Retired Yulex wetsuit components are now used to make new ones.

July 3, 2024

Patagonia, a provider of surf gear based in Ventura, California, has come up with a circular solution for its wetsuits in partnership with Bolder Industries, which develops sustainable solutions for rubber, plastics and other materials.

Earlier this year, the surf gear provider began collecting end-of-life Yulex wetsuits, made of natural rubber, to be broken down at the molecular level by Bolder Industries. Those wetsuit components will then be used as carbon black in the dyeing process of future Yulex wetsuits.

“At Patagonia, we strive to build the best products and constantly improve everything we do by developing new ways to do things,” says Mackenzie Warner, Patagonia material developer. “While collaborating on this material with Bolder Industries, we discovered that recovered carbon black from rubber scraps and Yulex wetsuits can be utilized to not only solution dye wetsuit materials but also black fabrics and trims to make products such as packs and jackets. We are excited to continue to find new ways to use this innovative new material and share it with industry.”

According to Patagonia, carbon black is used to dye the wetsuits’ recycled nylon lining and accounts for 15% to 20% of Patagonia wetsuits’ rubber foam.

The company adds that production of Bolder Industries’ BolderBlack uses about 90% less water and emits 90% fewer greenhouse gases than traditional carbon black. With recent adoptions of Yulex by other wetsuit brands, Patagonia hopes to see its collection program grow as more Yulex wetsuits enter the market.

Patagonia first partnered with Yulex in 2008 to develop a bio-based rubber to be used in wetsuits as a less-toxic replacement for neoprene. The bio-based rubber for the wetsuits comes from the sap of the Heavea tree instead of crude oil or limestone. Patagonia released its first neoprene-free wetsuits and first-ever Yulex wetsuits in 2012. Two years later, Patagonia gave the game-changing bio-rubber recipe to the wetsuit industry at large.

“The larger adoption of Yulex by major wetsuit brands has been amazing,” says Jason McCaffrey, director of Patagonia surf. “This end-of-life solution through our partnership with Bolder Industries is just one more benefit of using natural rubber.”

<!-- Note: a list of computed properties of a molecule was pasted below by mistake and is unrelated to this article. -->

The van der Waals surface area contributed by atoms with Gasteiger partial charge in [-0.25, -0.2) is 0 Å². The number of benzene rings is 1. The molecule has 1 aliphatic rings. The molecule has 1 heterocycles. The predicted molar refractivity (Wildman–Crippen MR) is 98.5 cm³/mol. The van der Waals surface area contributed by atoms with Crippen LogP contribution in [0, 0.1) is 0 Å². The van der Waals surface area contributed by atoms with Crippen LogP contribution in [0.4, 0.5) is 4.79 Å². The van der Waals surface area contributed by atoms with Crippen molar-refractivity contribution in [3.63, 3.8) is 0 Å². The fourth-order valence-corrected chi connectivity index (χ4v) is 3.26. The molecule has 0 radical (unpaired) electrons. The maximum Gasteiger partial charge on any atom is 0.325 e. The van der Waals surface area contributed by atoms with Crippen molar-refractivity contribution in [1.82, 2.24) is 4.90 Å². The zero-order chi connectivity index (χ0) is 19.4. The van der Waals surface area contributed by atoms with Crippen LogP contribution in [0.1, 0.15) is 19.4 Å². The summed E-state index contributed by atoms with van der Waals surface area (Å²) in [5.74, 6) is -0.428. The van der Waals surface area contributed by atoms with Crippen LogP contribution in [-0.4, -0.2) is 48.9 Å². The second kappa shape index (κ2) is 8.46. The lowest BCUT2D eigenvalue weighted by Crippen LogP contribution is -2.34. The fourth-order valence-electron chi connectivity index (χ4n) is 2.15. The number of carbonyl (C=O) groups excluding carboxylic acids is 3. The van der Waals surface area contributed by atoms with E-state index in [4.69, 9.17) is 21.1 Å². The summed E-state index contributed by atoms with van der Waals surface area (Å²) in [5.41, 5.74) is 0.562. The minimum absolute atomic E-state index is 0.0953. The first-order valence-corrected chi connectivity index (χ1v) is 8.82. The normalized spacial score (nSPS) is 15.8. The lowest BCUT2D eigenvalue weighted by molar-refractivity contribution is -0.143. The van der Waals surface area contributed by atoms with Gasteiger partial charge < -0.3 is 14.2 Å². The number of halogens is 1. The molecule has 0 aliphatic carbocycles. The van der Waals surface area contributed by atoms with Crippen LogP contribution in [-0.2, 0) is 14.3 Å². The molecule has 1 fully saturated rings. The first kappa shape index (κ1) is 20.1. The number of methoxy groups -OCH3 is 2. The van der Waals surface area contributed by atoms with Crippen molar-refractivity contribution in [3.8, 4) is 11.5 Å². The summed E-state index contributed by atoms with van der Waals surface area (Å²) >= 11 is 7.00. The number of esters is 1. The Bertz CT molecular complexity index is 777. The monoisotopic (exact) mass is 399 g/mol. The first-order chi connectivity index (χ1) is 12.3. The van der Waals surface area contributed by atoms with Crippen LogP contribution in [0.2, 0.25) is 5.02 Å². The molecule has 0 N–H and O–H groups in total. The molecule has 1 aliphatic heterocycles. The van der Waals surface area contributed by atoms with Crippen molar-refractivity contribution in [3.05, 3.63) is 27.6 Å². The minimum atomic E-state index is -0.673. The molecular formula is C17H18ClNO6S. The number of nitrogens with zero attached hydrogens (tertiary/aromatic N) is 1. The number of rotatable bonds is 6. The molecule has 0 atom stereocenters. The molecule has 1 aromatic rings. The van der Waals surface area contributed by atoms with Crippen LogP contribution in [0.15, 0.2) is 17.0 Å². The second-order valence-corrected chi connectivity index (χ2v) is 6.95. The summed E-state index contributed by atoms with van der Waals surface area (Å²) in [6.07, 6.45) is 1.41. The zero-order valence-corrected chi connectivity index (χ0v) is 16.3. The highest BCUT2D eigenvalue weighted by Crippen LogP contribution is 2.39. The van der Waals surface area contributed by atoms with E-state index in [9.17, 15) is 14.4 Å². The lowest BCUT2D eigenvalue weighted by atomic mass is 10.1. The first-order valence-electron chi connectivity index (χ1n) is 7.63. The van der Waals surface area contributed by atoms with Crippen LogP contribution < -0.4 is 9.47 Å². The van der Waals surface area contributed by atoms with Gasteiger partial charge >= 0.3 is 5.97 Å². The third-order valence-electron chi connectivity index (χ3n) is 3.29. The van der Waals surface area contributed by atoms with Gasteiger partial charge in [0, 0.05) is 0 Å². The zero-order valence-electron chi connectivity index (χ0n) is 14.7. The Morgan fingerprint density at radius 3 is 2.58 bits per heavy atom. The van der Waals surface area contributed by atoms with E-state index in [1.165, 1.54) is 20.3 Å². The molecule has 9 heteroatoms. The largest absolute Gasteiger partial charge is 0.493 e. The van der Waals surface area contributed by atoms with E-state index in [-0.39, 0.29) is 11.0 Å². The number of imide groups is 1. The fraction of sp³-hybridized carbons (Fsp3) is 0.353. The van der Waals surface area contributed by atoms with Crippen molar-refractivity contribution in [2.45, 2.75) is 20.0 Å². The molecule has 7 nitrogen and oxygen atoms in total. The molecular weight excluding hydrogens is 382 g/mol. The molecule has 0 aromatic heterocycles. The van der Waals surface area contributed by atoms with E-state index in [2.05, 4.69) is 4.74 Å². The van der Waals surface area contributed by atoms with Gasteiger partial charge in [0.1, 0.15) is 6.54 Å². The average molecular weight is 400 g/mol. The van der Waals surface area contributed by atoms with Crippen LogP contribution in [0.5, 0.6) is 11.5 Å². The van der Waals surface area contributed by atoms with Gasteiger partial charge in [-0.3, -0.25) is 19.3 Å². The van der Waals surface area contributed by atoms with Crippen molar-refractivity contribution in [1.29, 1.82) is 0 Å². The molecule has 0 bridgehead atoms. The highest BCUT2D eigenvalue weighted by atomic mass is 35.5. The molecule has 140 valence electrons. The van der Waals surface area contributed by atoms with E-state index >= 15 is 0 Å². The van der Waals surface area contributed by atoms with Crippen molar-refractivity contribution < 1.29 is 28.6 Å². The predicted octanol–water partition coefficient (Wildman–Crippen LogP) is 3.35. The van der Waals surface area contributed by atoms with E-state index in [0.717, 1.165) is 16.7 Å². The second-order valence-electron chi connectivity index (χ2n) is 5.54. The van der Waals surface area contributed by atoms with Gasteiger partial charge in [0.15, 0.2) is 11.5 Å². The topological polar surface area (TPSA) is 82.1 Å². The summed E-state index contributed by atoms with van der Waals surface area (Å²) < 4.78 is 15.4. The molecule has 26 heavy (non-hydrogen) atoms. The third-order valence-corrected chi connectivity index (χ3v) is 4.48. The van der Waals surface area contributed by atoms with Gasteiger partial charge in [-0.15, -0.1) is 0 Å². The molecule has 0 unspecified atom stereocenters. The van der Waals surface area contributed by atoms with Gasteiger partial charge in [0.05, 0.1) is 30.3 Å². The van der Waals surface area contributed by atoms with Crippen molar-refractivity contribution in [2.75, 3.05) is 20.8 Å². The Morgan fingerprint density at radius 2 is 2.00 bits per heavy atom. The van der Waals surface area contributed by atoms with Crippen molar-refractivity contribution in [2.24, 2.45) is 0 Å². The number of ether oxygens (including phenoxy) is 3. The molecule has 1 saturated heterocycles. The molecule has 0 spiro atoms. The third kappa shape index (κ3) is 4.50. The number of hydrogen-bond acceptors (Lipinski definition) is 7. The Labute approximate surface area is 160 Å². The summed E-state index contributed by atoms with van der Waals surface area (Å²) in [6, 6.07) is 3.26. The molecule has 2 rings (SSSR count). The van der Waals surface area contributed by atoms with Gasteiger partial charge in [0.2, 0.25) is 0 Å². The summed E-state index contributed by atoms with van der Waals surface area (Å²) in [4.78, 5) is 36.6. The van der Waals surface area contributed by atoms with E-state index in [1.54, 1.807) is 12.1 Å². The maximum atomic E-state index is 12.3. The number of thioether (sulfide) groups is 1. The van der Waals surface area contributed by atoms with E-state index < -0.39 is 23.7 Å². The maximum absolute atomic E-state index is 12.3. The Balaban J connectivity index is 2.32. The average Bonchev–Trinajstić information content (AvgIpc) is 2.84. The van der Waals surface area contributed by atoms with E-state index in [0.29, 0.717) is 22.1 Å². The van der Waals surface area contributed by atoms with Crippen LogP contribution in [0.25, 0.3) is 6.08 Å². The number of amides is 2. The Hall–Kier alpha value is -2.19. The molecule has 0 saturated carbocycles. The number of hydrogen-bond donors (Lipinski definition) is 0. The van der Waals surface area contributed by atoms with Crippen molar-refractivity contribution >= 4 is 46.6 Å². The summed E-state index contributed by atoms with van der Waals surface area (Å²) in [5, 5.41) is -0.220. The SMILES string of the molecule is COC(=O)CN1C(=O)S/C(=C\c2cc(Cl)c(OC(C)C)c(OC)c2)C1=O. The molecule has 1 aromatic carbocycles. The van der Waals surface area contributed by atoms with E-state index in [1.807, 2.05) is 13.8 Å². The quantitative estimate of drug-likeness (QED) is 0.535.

In 2020, Patagonia built a wetsuit research, development and repair center in Ventura called Wetsuit Forge. The company collects end-of-life wetsuits at the Wetsuit Forge location and removes zippers from the wetsuits before shipping them to Bolder Industries, which extracts carbon black from the wetsuits. The reclaimed material is sent to Patagonia’s manufacturer, Sheico, to make new wetsuits.

The first Patagonia wetsuits containing reclaimed BolderBlack will go on sale in the spring of 2025.

“We hope that this breakthrough in recycling and circularity will go well beyond the surf industry and will eventually be implemented across countless product sectors,” says Hub Hubbard, Patagonia surf product line manager. “We have successfully piloted this program using reclaimed carbon black from retired Yulex wetsuits as a main component in wetsuits and that cycle can repeat indefinitely. Yes, other brands have offered wetsuit collections for recycling, but the wetsuits have so far only been broken down mechanically into things like yoga mats and playground material. We are constantly working to reduce our impact and share solutions within the industry. Currently, we are collaborating with multiple brands to convert their wetsuits to Yulex and implement this program with Bolder Industries, providing a sustainable end-of-life solution.”

Patagonia says anyone can bring an end-of-life Yulex wetsuit to a local Patagonia store or ship it directly to the company for recycling to Patagonia Wetsuit Repairs at 188 W. Santa Clara St., Ventura, CA 93001. The company requests that wetsuits be washed and thoroughly dried before they are returned or mailed in.